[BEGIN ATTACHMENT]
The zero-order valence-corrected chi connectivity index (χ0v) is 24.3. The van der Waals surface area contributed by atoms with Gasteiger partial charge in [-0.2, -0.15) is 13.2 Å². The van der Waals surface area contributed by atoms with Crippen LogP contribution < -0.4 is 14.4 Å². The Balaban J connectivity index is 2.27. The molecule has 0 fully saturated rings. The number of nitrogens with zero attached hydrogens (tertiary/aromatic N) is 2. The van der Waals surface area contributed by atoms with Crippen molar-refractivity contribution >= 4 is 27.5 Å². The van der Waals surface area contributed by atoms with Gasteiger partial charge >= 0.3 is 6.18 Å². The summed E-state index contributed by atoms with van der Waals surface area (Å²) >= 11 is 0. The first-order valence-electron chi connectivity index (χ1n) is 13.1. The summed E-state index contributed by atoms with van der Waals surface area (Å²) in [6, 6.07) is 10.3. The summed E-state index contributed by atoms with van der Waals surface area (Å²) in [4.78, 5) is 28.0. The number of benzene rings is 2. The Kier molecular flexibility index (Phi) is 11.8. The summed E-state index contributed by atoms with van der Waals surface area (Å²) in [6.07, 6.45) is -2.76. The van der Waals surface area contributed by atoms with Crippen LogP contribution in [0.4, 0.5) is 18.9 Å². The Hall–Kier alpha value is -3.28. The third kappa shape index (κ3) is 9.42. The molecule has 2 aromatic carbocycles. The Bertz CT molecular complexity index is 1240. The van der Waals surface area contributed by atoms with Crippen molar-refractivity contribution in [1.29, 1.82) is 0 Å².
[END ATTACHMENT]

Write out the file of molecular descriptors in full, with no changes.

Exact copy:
The zero-order valence-corrected chi connectivity index (χ0v) is 24.3. The van der Waals surface area contributed by atoms with Gasteiger partial charge in [-0.2, -0.15) is 13.2 Å². The van der Waals surface area contributed by atoms with Crippen LogP contribution < -0.4 is 14.4 Å². The Balaban J connectivity index is 2.27. The molecule has 0 fully saturated rings. The number of nitrogens with zero attached hydrogens (tertiary/aromatic N) is 2. The van der Waals surface area contributed by atoms with Crippen molar-refractivity contribution >= 4 is 27.5 Å². The van der Waals surface area contributed by atoms with Gasteiger partial charge >= 0.3 is 6.18 Å². The summed E-state index contributed by atoms with van der Waals surface area (Å²) >= 11 is 0. The first-order valence-electron chi connectivity index (χ1n) is 13.1. The summed E-state index contributed by atoms with van der Waals surface area (Å²) in [6, 6.07) is 10.3. The summed E-state index contributed by atoms with van der Waals surface area (Å²) in [4.78, 5) is 28.0. The number of benzene rings is 2. The Kier molecular flexibility index (Phi) is 11.8. The summed E-state index contributed by atoms with van der Waals surface area (Å²) in [6.07, 6.45) is -2.76. The van der Waals surface area contributed by atoms with Crippen LogP contribution in [0.4, 0.5) is 18.9 Å². The Hall–Kier alpha value is -3.28. The third kappa shape index (κ3) is 9.42. The molecule has 2 aromatic carbocycles. The Bertz CT molecular complexity index is 1240. The van der Waals surface area contributed by atoms with Crippen molar-refractivity contribution in [1.29, 1.82) is 0 Å².